Never devote yourself to a job to the point where your personal life is neglected. I worked seven days a week, twelve hour days, and the company sold out and left me jobless. If you don’t own the business, set limits. If you do own the business, remember your family responsibilities. No tombstone ever said “He should have worked more hours.”

         When you’re ready to get married, do listen to what your friends say. Let your family check him out. If they have doubts, you might want to think again. Our emotions blind us to so many things. Getting married to the wrong man, or moving in with the wrong man, will be a heartbreak and disaster. But beware of the signs that it’s time to get out. When your mate puts his own interests ahead of your need to fill a prescription or pick you up from the hospital, you need to move on. You aren’t going to change that self-centered person with a talk or with nagging. If he criticizes you in front of his family, you might need to think about leaving. At least have a talk. If you don’t see improvement, get out. Knowing when to leave, whether it’s a marriage, a friendship, a job, or a place to live, is important.

         On the other hand, making commitments and keeping them is important. Don’t move in with a guy just because he’s cute or he wants you all the time. He should be an honorable person who’s financially stable and reliable. I have known too many young girls who were involved and playing house before they were ready. The guy is usually selfish and immature, but of course, the girl doesn’t see that. She ends up leaving a good job because the schedule doesn’t suit him. Or she abandons all her friends and hobbies. A fellow shouldn’t require that you do a lifestyle makeover. Accommodate the right guy, but don’t remake yourself. That applies to commitments to a job, as well. Don’t quit without notice. That’s a bad reflection on your character. And when you give notice, serve it out, no matter how much you might hate the job.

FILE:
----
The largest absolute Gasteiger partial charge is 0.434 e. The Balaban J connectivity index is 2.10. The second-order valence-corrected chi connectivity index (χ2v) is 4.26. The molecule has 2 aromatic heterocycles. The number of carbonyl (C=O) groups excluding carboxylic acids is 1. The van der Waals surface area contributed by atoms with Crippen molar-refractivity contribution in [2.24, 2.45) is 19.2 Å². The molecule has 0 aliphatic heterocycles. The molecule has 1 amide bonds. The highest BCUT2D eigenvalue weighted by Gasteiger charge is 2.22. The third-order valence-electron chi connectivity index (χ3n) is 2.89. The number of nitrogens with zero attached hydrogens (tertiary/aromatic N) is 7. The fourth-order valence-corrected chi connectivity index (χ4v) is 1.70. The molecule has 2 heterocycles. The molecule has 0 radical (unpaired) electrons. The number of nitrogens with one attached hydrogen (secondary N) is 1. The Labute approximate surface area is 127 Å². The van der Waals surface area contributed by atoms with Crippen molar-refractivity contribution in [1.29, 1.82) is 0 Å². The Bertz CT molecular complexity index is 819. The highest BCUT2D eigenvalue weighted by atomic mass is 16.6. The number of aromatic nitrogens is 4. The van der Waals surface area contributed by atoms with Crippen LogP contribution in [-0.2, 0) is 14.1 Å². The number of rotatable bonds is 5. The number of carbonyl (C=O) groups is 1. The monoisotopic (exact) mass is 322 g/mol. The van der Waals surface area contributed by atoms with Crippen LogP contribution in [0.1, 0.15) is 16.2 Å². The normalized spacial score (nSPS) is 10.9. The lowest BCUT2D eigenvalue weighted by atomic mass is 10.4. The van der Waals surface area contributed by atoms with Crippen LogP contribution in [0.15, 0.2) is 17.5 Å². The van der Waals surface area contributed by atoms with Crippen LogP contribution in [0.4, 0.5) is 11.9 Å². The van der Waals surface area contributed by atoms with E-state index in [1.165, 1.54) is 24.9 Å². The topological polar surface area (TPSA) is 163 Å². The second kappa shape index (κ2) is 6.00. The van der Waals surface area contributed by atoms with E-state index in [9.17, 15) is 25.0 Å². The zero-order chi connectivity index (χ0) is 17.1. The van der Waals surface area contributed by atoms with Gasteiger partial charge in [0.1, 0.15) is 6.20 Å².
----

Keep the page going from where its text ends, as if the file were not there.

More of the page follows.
On that job, work as scheduled. Do not call in sick unless you really are sick. Don’t go in more than a few minutes late, and that should be a rare exception. Most employers want you early to get settled before clocking in. If you’re salaried, don’t take advantage by skimming off minutes or hours at the beginning or end of your day. Your fellow employees notice and talk about it, just not to your face. You’re not getting away with it. Loyalty is a dying quality in the work place. As long as you take a pay check from someone, give that company your best.

         Hold to your values. Don’t let other people’s scamming, shoplifting, lying, cheating get you down. There’s a lot of dishonesty in the world around us. But keep the good faith that your values matter.

         Get the older people in your family to write down family history, if they haven’t already. Get them to record each family line so that you can access it when the older folks are no longer around to ask. Believe me, at some point beyond age 50, you will want to know.

         Have fun. Travel all you can, go to plays, go to the beach, visit historic places and museums. I regret that I didn’t have more vacations. Every day is a blessing. Plan your life like you're going to live forever, or at least until you're 110! But live every day like it's your last! Just love it!


Words like these will be forgotten in the turmoil of day to day life.